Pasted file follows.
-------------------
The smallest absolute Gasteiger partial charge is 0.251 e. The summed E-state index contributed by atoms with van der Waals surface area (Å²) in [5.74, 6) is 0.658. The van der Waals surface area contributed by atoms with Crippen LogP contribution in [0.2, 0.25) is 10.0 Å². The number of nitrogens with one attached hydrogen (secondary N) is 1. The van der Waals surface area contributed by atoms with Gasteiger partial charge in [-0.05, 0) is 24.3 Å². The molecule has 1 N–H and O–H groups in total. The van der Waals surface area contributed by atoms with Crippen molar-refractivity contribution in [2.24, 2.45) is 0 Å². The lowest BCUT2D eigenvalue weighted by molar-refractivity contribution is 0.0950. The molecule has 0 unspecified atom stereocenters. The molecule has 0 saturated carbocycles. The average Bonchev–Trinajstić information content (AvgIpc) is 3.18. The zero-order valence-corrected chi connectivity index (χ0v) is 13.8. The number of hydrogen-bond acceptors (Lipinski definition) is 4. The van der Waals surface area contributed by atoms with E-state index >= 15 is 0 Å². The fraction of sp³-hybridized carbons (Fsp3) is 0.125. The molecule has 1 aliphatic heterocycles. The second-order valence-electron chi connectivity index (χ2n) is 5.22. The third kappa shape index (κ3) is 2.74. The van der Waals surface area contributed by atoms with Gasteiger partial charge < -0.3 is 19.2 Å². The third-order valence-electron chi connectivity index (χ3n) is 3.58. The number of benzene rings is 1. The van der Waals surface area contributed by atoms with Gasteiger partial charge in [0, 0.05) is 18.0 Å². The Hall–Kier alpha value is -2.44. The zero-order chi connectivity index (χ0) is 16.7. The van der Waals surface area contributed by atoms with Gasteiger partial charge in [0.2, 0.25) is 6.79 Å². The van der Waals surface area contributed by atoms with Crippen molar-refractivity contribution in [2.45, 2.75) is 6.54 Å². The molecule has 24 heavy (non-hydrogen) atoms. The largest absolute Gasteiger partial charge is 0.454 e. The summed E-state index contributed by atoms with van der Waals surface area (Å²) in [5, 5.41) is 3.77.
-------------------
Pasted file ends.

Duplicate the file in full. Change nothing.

The smallest absolute Gasteiger partial charge is 0.251 e. The summed E-state index contributed by atoms with van der Waals surface area (Å²) in [5.74, 6) is 0.658. The van der Waals surface area contributed by atoms with Crippen LogP contribution in [0.2, 0.25) is 10.0 Å². The number of nitrogens with one attached hydrogen (secondary N) is 1. The van der Waals surface area contributed by atoms with Gasteiger partial charge in [-0.05, 0) is 24.3 Å². The molecule has 1 N–H and O–H groups in total. The van der Waals surface area contributed by atoms with Crippen molar-refractivity contribution in [2.24, 2.45) is 0 Å². The lowest BCUT2D eigenvalue weighted by molar-refractivity contribution is 0.0950. The molecule has 0 unspecified atom stereocenters. The molecule has 0 saturated carbocycles. The average Bonchev–Trinajstić information content (AvgIpc) is 3.18. The zero-order valence-corrected chi connectivity index (χ0v) is 13.8. The number of hydrogen-bond acceptors (Lipinski definition) is 4. The van der Waals surface area contributed by atoms with E-state index >= 15 is 0 Å². The fraction of sp³-hybridized carbons (Fsp3) is 0.125. The molecule has 1 aliphatic heterocycles. The second-order valence-electron chi connectivity index (χ2n) is 5.22. The third kappa shape index (κ3) is 2.74. The van der Waals surface area contributed by atoms with Gasteiger partial charge < -0.3 is 19.2 Å². The third-order valence-electron chi connectivity index (χ3n) is 3.58. The number of benzene rings is 1. The van der Waals surface area contributed by atoms with Gasteiger partial charge in [0, 0.05) is 18.0 Å². The Hall–Kier alpha value is -2.44. The zero-order chi connectivity index (χ0) is 16.7. The van der Waals surface area contributed by atoms with Gasteiger partial charge in [0.2, 0.25) is 6.79 Å². The van der Waals surface area contributed by atoms with Crippen molar-refractivity contribution in [2.45, 2.75) is 6.54 Å². The molecule has 24 heavy (non-hydrogen) atoms. The largest absolute Gasteiger partial charge is 0.454 e. The summed E-state index contributed by atoms with van der Waals surface area (Å²) in [5, 5.41) is 3.77.